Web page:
Medicaid Actuary Report Only Paints Half of the Picture
Last week, Governor Tomblin announced that West Virginia would be expanding Medicaid as part of the Affordable Care Act. The decision came after a report issued by CCRC Actuaries estimated that expanding Medicaid would provide health insurance coverage to an estimated 91,000 West Virginians. Over the next ten years (2014 to 2023), the report estimates that Medicaid expansion will bring in about $5.2 billion in federal dollars to the state while costing the state only $375 million.
While these figures cleary show that expanding Medicaid is a bargain (it would be like paying $375 for $5,200 in return), it actually won’t cost anything near $375 million. That’s because the CCRC report does not calculate the full expected impact of Medicaid expansion on West Virginia’s economy. Increased tax revenue, job creation, increased financial stability, and not to mention improved health outcomes, could save the state money. While the report does cite an Urban Institute study that shows the state will save an estimated $281 million in uncompensated care, this amount doesn’t show up in CCRC’s final cost estimates.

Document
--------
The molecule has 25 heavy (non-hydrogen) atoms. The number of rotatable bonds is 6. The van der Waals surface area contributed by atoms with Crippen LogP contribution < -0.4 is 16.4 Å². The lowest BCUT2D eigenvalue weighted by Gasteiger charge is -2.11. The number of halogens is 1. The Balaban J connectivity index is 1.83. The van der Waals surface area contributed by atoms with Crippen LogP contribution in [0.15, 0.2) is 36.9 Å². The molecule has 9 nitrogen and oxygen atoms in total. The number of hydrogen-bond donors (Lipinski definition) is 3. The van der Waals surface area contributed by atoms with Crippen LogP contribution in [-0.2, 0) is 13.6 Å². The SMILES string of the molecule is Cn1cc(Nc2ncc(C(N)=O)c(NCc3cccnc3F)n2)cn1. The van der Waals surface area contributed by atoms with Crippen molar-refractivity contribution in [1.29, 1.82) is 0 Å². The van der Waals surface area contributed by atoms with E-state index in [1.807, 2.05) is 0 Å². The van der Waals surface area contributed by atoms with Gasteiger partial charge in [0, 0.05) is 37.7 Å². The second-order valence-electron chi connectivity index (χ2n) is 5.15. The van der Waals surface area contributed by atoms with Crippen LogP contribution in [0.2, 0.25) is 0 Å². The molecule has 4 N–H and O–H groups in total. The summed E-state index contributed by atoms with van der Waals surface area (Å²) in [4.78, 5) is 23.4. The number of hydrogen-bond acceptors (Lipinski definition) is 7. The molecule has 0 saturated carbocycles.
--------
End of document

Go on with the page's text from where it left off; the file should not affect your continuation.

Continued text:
Other states have even estimated that expanding Medicaid will in fact result in overall savings to the state budget. For example, Oregon estimated that expanding Medicaid would result in a net savings of $79 million through 2020 even after considering the nearly $600 million they would spend in increasing coverage. Much of the savings would come from nearly $350 million in additional tax revenue due to increased economic activity.
Our westerly neighbor and its Republican Governor John Kasich came to a similar conclusion, figuring that Medicaid expansion will net the state $1.8 billion over 10 years while creating more than 28,000 jobs. As the Ohio Health Policy Institute stated in its analysis, “Put simply, Medicaid expansion pays for itself and creates a positive state budget impact.”
Of course, reducing the number of uninsured individuals has important benefits beyond state budgets, namely improved access to health care services, reduced health disparities, improved health outcomes, and increased financial stability of families.
Another question the CCRC report generates is how they came to the estimate that only 91,000 additional West Virginians will gain coverage. As the graph below shows, the CCRC report is on the lower end of other estimates, including our own from last October and the Urban Institute’s study from 2010.
By expanding Medicaid it won’t just improve the health of West Virginia’s residents, but it also could improve the health of its state budget.